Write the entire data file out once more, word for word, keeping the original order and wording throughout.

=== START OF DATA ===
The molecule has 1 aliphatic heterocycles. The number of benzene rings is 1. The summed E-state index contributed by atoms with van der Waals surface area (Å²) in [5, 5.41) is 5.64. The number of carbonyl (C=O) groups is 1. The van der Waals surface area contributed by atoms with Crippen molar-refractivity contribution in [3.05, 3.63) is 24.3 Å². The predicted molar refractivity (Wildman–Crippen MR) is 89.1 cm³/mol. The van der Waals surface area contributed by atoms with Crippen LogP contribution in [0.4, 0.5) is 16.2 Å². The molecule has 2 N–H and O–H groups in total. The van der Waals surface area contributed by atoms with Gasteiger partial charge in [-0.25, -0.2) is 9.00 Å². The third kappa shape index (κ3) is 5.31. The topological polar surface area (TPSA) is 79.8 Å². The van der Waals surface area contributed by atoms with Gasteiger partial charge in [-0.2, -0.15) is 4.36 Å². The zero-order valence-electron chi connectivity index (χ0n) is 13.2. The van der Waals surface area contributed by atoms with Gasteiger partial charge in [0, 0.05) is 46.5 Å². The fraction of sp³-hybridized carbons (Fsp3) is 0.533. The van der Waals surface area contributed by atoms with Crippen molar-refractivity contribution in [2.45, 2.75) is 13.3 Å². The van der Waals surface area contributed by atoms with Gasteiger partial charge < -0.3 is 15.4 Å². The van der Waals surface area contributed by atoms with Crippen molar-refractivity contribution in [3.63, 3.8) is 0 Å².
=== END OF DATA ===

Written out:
The molecule has 1 aliphatic heterocycles. The number of benzene rings is 1. The summed E-state index contributed by atoms with van der Waals surface area (Å²) in [5, 5.41) is 5.64. The number of carbonyl (C=O) groups is 1. The van der Waals surface area contributed by atoms with Crippen molar-refractivity contribution in [3.05, 3.63) is 24.3 Å². The predicted molar refractivity (Wildman–Crippen MR) is 89.1 cm³/mol. The van der Waals surface area contributed by atoms with Crippen LogP contribution in [0.4, 0.5) is 16.2 Å². The molecule has 2 N–H and O–H groups in total. The van der Waals surface area contributed by atoms with Gasteiger partial charge in [-0.25, -0.2) is 9.00 Å². The third kappa shape index (κ3) is 5.31. The topological polar surface area (TPSA) is 79.8 Å². The van der Waals surface area contributed by atoms with Gasteiger partial charge in [-0.2, -0.15) is 4.36 Å². The zero-order valence-electron chi connectivity index (χ0n) is 13.2. The van der Waals surface area contributed by atoms with Gasteiger partial charge in [0, 0.05) is 46.5 Å². The fraction of sp³-hybridized carbons (Fsp3) is 0.533. The van der Waals surface area contributed by atoms with Crippen molar-refractivity contribution in [2.45, 2.75) is 13.3 Å². The van der Waals surface area contributed by atoms with Gasteiger partial charge < -0.3 is 15.4 Å². The van der Waals surface area contributed by atoms with Crippen molar-refractivity contribution in [3.63, 3.8) is 0 Å².